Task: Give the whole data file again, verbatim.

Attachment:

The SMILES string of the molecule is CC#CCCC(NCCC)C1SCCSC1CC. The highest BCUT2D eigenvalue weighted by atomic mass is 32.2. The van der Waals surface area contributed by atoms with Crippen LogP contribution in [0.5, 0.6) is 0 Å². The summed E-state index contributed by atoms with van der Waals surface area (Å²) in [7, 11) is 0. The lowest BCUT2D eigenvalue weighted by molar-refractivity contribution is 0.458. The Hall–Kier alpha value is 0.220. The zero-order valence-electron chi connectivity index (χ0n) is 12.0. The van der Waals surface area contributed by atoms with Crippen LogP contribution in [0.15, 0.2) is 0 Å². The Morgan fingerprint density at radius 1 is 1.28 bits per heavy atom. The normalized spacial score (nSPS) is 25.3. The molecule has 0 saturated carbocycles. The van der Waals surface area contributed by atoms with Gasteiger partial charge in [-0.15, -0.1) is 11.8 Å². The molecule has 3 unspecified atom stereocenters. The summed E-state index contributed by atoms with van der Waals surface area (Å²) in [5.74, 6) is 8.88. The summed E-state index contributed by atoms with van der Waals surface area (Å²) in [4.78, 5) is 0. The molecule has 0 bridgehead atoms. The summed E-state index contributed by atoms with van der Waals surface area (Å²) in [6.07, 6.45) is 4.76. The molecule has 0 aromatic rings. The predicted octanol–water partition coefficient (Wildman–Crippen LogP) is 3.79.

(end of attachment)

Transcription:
The SMILES string of the molecule is CC#CCCC(NCCC)C1SCCSC1CC. The highest BCUT2D eigenvalue weighted by atomic mass is 32.2. The van der Waals surface area contributed by atoms with Crippen LogP contribution in [0.5, 0.6) is 0 Å². The summed E-state index contributed by atoms with van der Waals surface area (Å²) in [7, 11) is 0. The lowest BCUT2D eigenvalue weighted by molar-refractivity contribution is 0.458. The Hall–Kier alpha value is 0.220. The zero-order valence-electron chi connectivity index (χ0n) is 12.0. The van der Waals surface area contributed by atoms with Crippen LogP contribution in [0.15, 0.2) is 0 Å². The Morgan fingerprint density at radius 1 is 1.28 bits per heavy atom. The normalized spacial score (nSPS) is 25.3. The molecule has 0 saturated carbocycles. The van der Waals surface area contributed by atoms with Gasteiger partial charge in [-0.15, -0.1) is 11.8 Å². The molecule has 3 unspecified atom stereocenters. The summed E-state index contributed by atoms with van der Waals surface area (Å²) in [5.74, 6) is 8.88. The summed E-state index contributed by atoms with van der Waals surface area (Å²) in [4.78, 5) is 0. The molecule has 0 bridgehead atoms. The summed E-state index contributed by atoms with van der Waals surface area (Å²) in [6.07, 6.45) is 4.76. The molecule has 0 aromatic rings. The predicted octanol–water partition coefficient (Wildman–Crippen LogP) is 3.79.